The first three ways to be more persuasive base on neuroscience were presented in this blog on November 19, 2018. Given the length of the blog here are the last four for closure. Enjoy!
What are the influences that persuade us to change are minds? Tali Sharot is the author of a new book entitled The Influential Mind: What the Brain Reveals About Our Power to Change Others that offers some great ideas. She suggests seven key thoughts on this topic that I found very insightful that I thought you may find interesting too. Here are the last four:
4. The need for control
6. State of mind
7. The impact of other people
The need for control
People need to feel that they are in control. The sense of control reduces stress, fear and anxiety. Hostage negotiators know this and give the person empathy and choices.
Note that control is not given up, rather the perception of control.
In the 1994 movie The Shawshank Redemption Tim Robbins as a former CP A and now a prisoner in jail helps fill out tax returns for the guards and asks guards questions like whether they want the savings on their taxes to be saved to send their children to Harvard or Yale? Think of how the guards were impacted by this question. This helped the guards visualize money, savings, their children, being proud and happy. Why? In part they were visualizing choices of what to do with their money. On the other hand know how to work with difficult people when they feel they need to be in control.
Encourage curiosity so the other party will listen after having been listened to.
We seek positive information. We avoid negative information. Look at the divisiveness in our society. Think of where you get your news. Think of where others get their news. Is it Fox or MSNBC for example. The answer to where someone gets their news says a lot. We like to listen to what reinforces our view.
However, if we frame something in a positive light and offer only some of the information we may make the other party curious and want to know more.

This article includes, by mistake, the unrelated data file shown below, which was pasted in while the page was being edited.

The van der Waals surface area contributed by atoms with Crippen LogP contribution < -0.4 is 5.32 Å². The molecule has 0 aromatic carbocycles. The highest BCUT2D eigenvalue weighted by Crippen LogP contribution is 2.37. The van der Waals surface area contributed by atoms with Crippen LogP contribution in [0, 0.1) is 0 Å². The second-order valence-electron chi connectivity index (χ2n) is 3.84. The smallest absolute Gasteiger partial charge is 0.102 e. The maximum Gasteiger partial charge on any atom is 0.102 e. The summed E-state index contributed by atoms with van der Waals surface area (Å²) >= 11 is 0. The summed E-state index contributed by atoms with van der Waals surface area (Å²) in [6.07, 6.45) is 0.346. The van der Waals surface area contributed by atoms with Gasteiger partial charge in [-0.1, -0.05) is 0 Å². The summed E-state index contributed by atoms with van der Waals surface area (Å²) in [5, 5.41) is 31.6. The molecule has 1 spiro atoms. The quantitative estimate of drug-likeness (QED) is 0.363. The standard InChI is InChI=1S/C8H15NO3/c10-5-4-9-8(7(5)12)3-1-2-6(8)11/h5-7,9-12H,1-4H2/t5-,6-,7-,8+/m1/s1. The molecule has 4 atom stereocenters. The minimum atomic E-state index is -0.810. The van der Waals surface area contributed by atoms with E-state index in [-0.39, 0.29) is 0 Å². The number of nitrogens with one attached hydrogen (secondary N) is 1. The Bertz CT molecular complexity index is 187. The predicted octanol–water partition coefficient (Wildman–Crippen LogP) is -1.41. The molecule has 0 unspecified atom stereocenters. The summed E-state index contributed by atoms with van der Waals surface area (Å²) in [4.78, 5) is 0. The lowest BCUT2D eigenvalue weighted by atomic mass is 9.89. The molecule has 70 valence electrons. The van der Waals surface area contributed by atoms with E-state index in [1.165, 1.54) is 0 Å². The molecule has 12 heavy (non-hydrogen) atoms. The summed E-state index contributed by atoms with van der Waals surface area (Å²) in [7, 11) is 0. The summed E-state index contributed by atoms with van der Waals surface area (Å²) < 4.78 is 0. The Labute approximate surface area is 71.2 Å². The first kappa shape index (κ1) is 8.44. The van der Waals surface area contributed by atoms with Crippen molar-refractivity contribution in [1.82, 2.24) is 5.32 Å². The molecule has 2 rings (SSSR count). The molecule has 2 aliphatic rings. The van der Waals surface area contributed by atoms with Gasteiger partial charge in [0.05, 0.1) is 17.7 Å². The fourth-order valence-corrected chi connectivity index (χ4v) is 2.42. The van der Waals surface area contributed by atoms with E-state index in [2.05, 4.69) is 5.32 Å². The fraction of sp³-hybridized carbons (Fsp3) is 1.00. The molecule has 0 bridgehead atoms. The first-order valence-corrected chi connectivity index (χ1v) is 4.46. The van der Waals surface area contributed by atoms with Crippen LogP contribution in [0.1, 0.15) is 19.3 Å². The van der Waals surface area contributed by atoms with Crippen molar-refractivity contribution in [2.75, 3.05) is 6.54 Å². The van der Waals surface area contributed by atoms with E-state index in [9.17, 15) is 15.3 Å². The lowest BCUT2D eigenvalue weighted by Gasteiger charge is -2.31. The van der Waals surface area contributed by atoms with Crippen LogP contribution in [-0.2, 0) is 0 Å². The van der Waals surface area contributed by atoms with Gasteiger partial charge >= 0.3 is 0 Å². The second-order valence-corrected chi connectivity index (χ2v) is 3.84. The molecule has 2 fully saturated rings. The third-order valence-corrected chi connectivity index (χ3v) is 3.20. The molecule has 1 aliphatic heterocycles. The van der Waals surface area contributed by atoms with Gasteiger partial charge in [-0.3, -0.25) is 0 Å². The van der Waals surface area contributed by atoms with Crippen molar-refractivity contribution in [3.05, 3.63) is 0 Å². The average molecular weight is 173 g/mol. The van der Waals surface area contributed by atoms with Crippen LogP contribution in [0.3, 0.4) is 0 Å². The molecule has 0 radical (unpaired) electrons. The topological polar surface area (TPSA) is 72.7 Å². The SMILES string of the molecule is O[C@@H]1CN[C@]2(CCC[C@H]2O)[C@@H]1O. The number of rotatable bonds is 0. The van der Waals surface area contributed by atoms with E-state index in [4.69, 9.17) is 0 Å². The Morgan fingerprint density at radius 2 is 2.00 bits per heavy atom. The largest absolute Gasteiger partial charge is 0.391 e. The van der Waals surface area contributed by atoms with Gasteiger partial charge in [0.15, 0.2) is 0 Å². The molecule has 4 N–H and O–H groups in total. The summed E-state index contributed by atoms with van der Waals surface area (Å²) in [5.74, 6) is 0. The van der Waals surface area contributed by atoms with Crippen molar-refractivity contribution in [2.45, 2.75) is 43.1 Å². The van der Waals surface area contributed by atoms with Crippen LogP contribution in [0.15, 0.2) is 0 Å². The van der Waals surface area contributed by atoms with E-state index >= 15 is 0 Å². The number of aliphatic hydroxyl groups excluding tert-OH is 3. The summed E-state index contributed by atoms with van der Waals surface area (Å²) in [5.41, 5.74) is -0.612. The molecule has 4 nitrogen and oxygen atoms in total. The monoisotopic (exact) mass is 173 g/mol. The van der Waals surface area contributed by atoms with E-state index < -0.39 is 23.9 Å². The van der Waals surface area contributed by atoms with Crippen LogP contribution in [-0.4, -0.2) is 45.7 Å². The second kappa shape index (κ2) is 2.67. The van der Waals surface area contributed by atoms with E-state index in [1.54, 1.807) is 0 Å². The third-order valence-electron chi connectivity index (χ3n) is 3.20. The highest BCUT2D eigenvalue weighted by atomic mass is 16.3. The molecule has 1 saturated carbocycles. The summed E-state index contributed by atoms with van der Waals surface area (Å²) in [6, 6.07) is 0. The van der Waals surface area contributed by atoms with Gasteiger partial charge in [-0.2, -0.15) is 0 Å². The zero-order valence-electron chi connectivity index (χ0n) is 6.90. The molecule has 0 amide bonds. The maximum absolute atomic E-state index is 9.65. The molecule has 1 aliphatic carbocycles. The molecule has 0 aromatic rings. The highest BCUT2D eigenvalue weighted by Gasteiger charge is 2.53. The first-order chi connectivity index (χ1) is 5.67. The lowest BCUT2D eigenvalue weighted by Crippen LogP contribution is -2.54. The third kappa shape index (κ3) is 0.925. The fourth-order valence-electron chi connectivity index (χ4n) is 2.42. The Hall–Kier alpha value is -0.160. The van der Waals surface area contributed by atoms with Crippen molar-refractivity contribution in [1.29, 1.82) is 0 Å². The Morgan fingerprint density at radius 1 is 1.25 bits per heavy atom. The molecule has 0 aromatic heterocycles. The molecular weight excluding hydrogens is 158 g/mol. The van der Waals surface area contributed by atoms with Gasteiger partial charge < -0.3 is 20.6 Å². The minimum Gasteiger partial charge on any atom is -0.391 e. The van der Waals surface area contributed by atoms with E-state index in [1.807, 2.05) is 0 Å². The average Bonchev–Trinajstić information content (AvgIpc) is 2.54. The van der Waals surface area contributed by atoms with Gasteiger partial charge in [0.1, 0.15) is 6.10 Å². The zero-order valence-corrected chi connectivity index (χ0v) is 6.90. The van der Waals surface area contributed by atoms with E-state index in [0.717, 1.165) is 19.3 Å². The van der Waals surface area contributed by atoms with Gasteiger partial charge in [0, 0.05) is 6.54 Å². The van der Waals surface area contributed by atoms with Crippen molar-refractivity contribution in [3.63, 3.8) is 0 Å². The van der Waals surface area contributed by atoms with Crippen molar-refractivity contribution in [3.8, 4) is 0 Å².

When we are told what we don’t know we want to know more. Consider how the airlines have made the preflight safety check humorous so that we wonder what the step in the message is going to offer. That keeps our attention. Learn how to listen better with difficult people.
State of mind
Do not provide threatening information. When we are threatened in some way we feel danger. When we feel danger we lean towards flight, fight or freeze. We want to play it safe and take the safe way out, which may mean doing nothing.
When we feel good we are more inclined to take risks.
It has been found that lottery ticket sales go up on bright sunny days and we may be more likely to over estimate success.
If the other person is down appeal to safety.
If the other person is up appeal to additional risk. Consider what you say based on the mindset of the other person. The impact of a sunny day or a favorite team winning can have a positive impact and vice versa. Keep in mind that you don’t know what other outside impacts may also be influencing a decision. Know how to work with others that may be threatening during a negotiation.
The impact of other people
We tend to follow the crowd and especially the in crowd. If others are doing it, we tend to go along. If others are avoiding something, we tend to want to avoid it too. If the cool kids are doing it we tend to think it must be cool too.
The question is whether what you are offering is what is perceived as what the cool kids are doing.
These seven ideas allow us to persuade ourselves and others. Knowing this information, consider how you may interact with others you want to persuade in the future.
To read a more detailed synopsis of the book read this commentary from Eric Barker, the author of Barking Up The Wrong Tree.
Contact me to speak to your group or consult with you.
Check out my website, books and content. I am an international speaker. I speak on how to overcome conflict with collaboration by taking advantage of the collaboration effect TM enhancing relationships, resources and revenues. My service areas are related to helping clients resolve conflict: within businesses, business to business and with the IRS. I have written 11 books including The Servant Manager and Peaceful Resolutions. I may be contacted through my web site, directly at firstname.lastname@example.org and at (651) 633-5311. [Michael Gregory, NSA, ASA, CVA; MBA]
About the author
Mike Gregory is a professional speaker, an author, and a mediator. You may contact Mike directly at email@example.com and at (651) 633-5311. Mike has written 12 books (and co-authored two others) including his latest book, The Collaboration Effect: Overcoming Your Conflicts, and The Servant Manager, Business Valuations and the IRS, and Peaceful Resolutions that you may find helpful. [Michael Gregory, ASA, CVA, MBA, Qualified Mediator with the Minnesota Supreme Court]